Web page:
Don't look now, but 10-Gigabit Ethernet is next

Don't look now, but 10-Gigabit Ethernet is next

by J.B. Miles

While network administrators are busy nailing Gigabit Ethernet and Fast Ethernet into place, 10-Gigabit Ethernet is looming.

Firm standards for this super fast technology are still a few years away, but network designers are already looking at LANs, WANs and metropolitan area networks for likely applications. Eventually, a single, Ethernet-based set of standards might underlie all network architectures, from small workgroups to server clusters and network backbones.


Tips for buyers

' Gigabit Ethernet network interface cards represent the fastest-growing segment of the NIC market.

' Sales of scalable 10/100-Mbps/1-Gbps NICs will soar in coming months.

' The popularity of copper-based Gigabit NICs will continue to drive down prices for fiber Gigabit Ethernet and Fast Ethernet products.

' Gigabit Ethernet NICs are quickly pushing asynchronous transfer mode, Fiber Distributed Data Interface and token-ring NICs out of the mainstream.

' Many more Gigabit Ethernet NICs will be available by year's end.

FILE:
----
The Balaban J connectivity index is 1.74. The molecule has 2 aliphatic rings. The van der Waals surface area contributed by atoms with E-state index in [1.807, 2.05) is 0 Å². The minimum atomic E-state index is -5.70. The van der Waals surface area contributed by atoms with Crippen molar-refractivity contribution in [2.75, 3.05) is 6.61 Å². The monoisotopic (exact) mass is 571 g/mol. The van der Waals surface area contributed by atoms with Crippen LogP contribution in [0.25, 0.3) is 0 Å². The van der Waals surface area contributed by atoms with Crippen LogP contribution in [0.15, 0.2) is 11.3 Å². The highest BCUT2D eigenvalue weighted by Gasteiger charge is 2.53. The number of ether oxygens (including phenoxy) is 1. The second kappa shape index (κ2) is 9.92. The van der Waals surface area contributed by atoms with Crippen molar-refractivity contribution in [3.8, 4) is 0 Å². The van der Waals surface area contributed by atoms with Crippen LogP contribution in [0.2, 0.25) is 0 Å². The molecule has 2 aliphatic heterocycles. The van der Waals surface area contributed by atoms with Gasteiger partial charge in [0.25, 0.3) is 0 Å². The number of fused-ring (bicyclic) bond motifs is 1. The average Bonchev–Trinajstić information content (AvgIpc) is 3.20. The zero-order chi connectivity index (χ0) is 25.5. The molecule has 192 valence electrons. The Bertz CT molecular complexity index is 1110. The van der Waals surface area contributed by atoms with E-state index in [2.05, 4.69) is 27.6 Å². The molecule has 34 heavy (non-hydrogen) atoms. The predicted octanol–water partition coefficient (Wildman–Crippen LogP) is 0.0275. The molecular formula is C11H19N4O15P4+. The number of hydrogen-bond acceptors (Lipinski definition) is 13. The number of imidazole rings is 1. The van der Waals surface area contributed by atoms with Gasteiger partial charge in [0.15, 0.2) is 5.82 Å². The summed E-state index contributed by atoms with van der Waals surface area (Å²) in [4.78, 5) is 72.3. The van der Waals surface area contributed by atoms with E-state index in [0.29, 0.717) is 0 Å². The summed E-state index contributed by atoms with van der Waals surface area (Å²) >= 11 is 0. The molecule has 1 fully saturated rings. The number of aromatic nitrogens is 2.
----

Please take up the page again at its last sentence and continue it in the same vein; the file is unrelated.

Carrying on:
Ten-Gigabit Ethernet uses the same Media Access Control protocol, frame format and frame size as Fast Ethernet and Gigabit Ethernet. In sum, 10-Gigabit Ethernet looks like any other Ethernet, except that it is 1,000 times faster than the old 10-Mbps links between your network servers and legacy client systems.

Networking gurus say 10-Gigabit Ethernet applications will include interconnects for server clusters, switch-to-switch links for high-speed backbone or data center switches or aggregating multiple Gigabit Ethernet LAN segments into 10-Gbps downlinks.

There aren't any 10-Gbps products available now, though some may arrive as early as the beginning of next year. But because standards for 10-Gigabit Ethernet aren't likely to be finalized until 2002, any products you find before then will be designed around vendor-specific protocols.

This won't matter much if you are willing to design an experimental network around a single vendor's product line. But if you're seeking interoperability among multiple vendors' 10-Gigabit Ethernet products, it's best to wait for the standards.

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